Louis RAMIREZ, Plaintiff, v. The REDEVELOPMENT AGENCY OF the CITY AND COUNTY OF SAN FRANCISCO, et al., Defendants and Respondents, Columbia Elevator Company, a corporation, Defendant and Appellant.
Plaintiff, Louis Ramirez, was injured by a fall caused, he alleged in his pleading, while he was alighting from an elevator which had been stopped below a floor level. Negligence was charged against Columbia Elevator Company, appellant, which had a maintenance contract on the elevator, and against The Redevelopment Agency of the City and County of San Francisco, owner of the property, and the administrators of the Estate of Paul L. Marty, lessee. At the time of the accident, Marty had held a lease on the property, a hotel. Judgment went for plaintiff on the verdict of a jury, in the amount of $15,000. One half of the judgment, plus interest and costs, a total of $7,832.75, was paid by appellant, Columbia Elevator Company; the other half was paid by respondents, the owner and lessee respectively. Satisfactions of judgment were executed on August 26, 1966.
On December 15, 1967, appellant filed a motion, pursuant to Code of Civil Procedure section 878, which provides that a judgment of contribution among joint tortfeasors may be entered by one tortfeasor judgment debtor against other tortfeasor judgment debtors by motion, upon notice. Section 875 of the Code of Civil Procedure provides for contribution among joint tortfeasors where a money judgment has been rendered against two or more defendants; and section 876 provides that the pro-rata share of each tortfeasor judgment debtor shall be determined by dividing the entire judgment equally among them all. The motion was denied, and this appeal followed.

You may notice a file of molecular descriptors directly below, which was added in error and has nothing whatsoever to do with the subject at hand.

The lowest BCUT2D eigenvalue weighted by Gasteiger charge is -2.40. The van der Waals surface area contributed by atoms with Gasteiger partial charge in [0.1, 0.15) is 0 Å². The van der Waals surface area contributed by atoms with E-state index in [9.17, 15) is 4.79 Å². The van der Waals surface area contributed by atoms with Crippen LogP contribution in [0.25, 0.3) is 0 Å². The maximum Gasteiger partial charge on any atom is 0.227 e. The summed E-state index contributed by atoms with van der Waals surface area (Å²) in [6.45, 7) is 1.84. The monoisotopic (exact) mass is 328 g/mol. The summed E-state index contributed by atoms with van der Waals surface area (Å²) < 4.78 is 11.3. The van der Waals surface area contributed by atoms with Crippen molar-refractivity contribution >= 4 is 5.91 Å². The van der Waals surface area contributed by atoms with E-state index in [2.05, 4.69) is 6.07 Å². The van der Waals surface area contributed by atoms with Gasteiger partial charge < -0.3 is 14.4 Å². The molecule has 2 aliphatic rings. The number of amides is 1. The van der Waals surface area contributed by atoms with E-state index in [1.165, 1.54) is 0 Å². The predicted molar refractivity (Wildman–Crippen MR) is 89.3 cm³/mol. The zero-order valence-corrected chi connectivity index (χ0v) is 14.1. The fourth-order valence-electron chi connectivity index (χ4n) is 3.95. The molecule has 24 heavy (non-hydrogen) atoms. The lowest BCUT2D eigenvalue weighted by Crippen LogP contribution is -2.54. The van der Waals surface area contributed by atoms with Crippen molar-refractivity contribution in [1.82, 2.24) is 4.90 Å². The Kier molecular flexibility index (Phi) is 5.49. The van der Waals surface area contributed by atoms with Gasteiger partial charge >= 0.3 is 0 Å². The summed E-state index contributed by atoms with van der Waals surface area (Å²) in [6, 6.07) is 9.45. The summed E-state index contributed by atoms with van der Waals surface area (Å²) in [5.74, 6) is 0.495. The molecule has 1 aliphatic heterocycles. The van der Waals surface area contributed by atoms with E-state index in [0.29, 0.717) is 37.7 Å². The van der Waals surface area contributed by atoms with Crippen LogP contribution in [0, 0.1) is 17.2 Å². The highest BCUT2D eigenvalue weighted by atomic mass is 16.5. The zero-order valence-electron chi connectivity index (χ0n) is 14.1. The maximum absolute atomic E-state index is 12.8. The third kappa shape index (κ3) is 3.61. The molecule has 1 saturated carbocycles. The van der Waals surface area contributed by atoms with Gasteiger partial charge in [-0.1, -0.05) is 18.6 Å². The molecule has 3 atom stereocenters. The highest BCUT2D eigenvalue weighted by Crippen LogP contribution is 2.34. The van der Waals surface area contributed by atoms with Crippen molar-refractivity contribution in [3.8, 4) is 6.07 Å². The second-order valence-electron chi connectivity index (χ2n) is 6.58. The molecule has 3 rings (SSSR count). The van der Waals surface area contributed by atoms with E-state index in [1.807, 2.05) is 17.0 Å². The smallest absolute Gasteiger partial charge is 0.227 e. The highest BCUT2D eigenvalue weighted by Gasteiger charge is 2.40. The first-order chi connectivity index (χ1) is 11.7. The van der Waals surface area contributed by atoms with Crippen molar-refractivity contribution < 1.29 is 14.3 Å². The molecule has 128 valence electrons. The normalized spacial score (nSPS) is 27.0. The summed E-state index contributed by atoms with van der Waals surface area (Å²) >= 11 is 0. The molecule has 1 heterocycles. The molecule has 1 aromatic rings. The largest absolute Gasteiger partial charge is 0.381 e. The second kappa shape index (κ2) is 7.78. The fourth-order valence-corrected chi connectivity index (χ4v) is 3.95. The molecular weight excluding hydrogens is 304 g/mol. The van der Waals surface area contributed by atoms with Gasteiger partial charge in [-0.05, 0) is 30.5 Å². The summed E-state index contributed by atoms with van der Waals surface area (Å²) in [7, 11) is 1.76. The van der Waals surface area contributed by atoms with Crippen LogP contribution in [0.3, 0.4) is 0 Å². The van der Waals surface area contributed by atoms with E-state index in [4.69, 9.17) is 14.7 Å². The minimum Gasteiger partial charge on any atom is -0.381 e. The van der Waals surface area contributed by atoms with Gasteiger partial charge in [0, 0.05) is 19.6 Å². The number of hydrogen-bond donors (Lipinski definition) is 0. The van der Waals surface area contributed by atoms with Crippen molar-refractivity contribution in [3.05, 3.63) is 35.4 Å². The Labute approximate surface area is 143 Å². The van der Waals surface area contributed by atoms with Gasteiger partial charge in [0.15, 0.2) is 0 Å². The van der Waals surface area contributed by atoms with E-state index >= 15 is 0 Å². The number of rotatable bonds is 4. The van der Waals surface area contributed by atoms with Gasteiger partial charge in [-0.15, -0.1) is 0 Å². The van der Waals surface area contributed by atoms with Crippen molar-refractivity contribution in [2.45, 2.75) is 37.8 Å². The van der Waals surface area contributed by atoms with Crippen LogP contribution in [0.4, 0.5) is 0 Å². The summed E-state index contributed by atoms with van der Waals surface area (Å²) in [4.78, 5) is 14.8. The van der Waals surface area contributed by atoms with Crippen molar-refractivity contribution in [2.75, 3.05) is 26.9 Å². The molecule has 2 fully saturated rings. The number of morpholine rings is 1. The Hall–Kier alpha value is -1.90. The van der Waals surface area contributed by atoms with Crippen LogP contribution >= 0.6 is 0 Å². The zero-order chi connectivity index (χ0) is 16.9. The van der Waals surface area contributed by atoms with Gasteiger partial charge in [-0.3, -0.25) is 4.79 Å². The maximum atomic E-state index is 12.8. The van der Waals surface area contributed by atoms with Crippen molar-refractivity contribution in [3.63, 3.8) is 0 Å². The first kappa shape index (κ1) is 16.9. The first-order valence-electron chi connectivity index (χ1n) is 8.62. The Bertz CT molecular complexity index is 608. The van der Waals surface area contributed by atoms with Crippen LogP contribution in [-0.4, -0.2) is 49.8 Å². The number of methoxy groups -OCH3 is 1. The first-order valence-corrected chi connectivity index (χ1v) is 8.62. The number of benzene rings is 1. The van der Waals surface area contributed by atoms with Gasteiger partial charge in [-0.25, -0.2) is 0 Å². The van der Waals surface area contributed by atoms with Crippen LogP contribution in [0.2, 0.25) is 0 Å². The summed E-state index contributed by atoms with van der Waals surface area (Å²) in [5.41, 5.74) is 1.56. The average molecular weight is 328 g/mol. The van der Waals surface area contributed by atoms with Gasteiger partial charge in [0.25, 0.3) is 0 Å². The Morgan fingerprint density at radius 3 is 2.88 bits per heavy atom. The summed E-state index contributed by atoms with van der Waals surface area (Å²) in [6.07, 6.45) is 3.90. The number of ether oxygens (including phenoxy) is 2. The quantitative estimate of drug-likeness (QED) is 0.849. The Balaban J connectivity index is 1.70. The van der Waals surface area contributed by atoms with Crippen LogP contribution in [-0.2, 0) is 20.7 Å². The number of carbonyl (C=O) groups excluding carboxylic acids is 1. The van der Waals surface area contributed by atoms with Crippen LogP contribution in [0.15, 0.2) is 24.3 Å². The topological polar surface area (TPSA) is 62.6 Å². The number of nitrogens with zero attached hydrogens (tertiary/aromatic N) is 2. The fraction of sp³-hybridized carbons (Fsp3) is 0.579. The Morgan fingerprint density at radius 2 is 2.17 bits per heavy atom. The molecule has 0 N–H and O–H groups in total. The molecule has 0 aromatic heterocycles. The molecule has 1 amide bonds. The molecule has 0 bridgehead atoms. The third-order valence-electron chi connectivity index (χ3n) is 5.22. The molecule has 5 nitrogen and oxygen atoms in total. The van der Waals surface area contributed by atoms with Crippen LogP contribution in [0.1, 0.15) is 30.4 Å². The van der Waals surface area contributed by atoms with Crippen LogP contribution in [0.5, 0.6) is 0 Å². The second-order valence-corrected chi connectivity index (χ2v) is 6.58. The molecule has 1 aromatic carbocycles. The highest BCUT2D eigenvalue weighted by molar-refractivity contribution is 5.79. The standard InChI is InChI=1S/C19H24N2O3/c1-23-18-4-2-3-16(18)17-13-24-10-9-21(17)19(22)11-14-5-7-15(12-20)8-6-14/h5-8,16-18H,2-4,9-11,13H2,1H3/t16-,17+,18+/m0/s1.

Respondents resisted the motion on two grounds: first, that the position of the owner and of the lessee, as opposed to the plaintiff's charges, was a single one—and that the liability, which the jury decided did exist, was single; and second, that appellant's claim is barred by laches.
Appellant contends that there are three separate liabilities; that appellant has borne the burden of one half instead of a proper one third of the total and is entitled to reimbursement; and that although its motion was made more than a year after payment, there is no bar of laches because no harm resulted from the delay.
The liability of an owner who controls the property is, in respect of the maintenance of elevators, nondelegable. (Brown v. George Pepperdine Foundation, 23 Cal.2d 256, 259, 143 P.2d 929.) The owner may be liable in certain cases even though the premises have been leased, as when the use of the premises is to be public (Finnegan v. Royal Realty Co., 35 Cal.2d 409, 218 P.2d 17; Goodman v. Harris, 40 Cal.2d 254, 253 P.2d 447, and cases collected in 17 A.L.R.3d 878 et seq.), or when the owner violates law, or knowingly permits his tenant to do so, in construction or alteration of the premises (Longway v. McCall, 181 Cal.App.2d 723, 5 Cal.Rptr. 818). The second of these probably was not an issue in our case, because the instructions to the jury say nothing about it.
But when the rule of nondelegability operates it does so for the protection of third persons, as plaintiff herein. It does not follow that the relationship between the active tortfeasor and those who are otherwise held is an equal one. The dominant rule in the matter of contribution is expressed in section 875, subdivision (b) of the Code of Civil Procedure, which provides that the right to contribution ‘shall be administered in accordance with the principles of equity.’